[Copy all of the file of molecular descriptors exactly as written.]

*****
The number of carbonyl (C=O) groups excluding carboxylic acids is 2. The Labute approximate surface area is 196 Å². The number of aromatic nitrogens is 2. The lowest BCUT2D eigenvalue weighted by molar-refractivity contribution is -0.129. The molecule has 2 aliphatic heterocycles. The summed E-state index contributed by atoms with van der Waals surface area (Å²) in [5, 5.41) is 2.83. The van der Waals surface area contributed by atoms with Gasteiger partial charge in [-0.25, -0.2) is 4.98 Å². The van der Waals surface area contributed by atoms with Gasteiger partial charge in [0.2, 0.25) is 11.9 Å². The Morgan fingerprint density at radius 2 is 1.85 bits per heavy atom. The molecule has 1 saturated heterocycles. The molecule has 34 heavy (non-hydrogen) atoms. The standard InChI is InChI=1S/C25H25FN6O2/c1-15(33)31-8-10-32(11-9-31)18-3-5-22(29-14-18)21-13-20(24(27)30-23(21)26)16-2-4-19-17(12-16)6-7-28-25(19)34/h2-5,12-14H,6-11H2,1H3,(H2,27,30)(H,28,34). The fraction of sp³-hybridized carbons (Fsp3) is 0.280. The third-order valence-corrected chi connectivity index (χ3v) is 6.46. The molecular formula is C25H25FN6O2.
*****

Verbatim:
The number of carbonyl (C=O) groups excluding carboxylic acids is 2. The Labute approximate surface area is 196 Å². The number of aromatic nitrogens is 2. The lowest BCUT2D eigenvalue weighted by molar-refractivity contribution is -0.129. The molecule has 2 aliphatic heterocycles. The summed E-state index contributed by atoms with van der Waals surface area (Å²) in [5, 5.41) is 2.83. The van der Waals surface area contributed by atoms with Gasteiger partial charge in [-0.25, -0.2) is 4.98 Å². The van der Waals surface area contributed by atoms with Gasteiger partial charge in [0.2, 0.25) is 11.9 Å². The Morgan fingerprint density at radius 2 is 1.85 bits per heavy atom. The molecule has 1 saturated heterocycles. The molecule has 34 heavy (non-hydrogen) atoms. The standard InChI is InChI=1S/C25H25FN6O2/c1-15(33)31-8-10-32(11-9-31)18-3-5-22(29-14-18)21-13-20(24(27)30-23(21)26)16-2-4-19-17(12-16)6-7-28-25(19)34/h2-5,12-14H,6-11H2,1H3,(H2,27,30)(H,28,34). The fraction of sp³-hybridized carbons (Fsp3) is 0.280. The third-order valence-corrected chi connectivity index (χ3v) is 6.46. The molecular formula is C25H25FN6O2.